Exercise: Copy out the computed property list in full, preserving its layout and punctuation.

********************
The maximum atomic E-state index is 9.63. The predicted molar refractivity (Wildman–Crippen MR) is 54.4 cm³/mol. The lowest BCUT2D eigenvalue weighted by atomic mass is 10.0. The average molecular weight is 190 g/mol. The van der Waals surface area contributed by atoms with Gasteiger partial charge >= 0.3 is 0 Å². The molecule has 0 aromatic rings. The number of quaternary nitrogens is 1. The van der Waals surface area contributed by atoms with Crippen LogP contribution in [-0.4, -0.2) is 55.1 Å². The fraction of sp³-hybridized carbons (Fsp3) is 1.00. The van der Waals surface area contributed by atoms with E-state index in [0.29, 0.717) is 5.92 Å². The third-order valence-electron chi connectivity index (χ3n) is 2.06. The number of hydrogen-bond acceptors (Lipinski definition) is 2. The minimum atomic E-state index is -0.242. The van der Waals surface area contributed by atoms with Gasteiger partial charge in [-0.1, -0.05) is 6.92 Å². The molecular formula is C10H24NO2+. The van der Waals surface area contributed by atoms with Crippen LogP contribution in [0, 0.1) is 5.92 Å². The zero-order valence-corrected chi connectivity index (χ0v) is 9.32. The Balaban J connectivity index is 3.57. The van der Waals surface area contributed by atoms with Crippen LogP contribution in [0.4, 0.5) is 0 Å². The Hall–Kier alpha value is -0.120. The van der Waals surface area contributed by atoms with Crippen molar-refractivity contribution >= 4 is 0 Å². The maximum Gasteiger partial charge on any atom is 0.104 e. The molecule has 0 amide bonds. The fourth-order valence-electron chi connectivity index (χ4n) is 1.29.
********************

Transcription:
The maximum atomic E-state index is 9.63. The predicted molar refractivity (Wildman–Crippen MR) is 54.4 cm³/mol. The lowest BCUT2D eigenvalue weighted by atomic mass is 10.0. The average molecular weight is 190 g/mol. The van der Waals surface area contributed by atoms with Gasteiger partial charge >= 0.3 is 0 Å². The molecule has 0 aromatic rings. The number of quaternary nitrogens is 1. The van der Waals surface area contributed by atoms with Crippen LogP contribution in [-0.4, -0.2) is 55.1 Å². The fraction of sp³-hybridized carbons (Fsp3) is 1.00. The van der Waals surface area contributed by atoms with E-state index in [0.29, 0.717) is 5.92 Å². The third-order valence-electron chi connectivity index (χ3n) is 2.06. The number of hydrogen-bond acceptors (Lipinski definition) is 2. The minimum atomic E-state index is -0.242. The van der Waals surface area contributed by atoms with Gasteiger partial charge in [-0.1, -0.05) is 6.92 Å². The molecular formula is C10H24NO2+. The van der Waals surface area contributed by atoms with Crippen LogP contribution in [0, 0.1) is 5.92 Å². The zero-order valence-corrected chi connectivity index (χ0v) is 9.32. The Balaban J connectivity index is 3.57. The van der Waals surface area contributed by atoms with Crippen LogP contribution in [0.4, 0.5) is 0 Å². The Hall–Kier alpha value is -0.120. The van der Waals surface area contributed by atoms with Crippen molar-refractivity contribution >= 4 is 0 Å². The maximum Gasteiger partial charge on any atom is 0.104 e. The molecule has 0 amide bonds. The fourth-order valence-electron chi connectivity index (χ4n) is 1.29.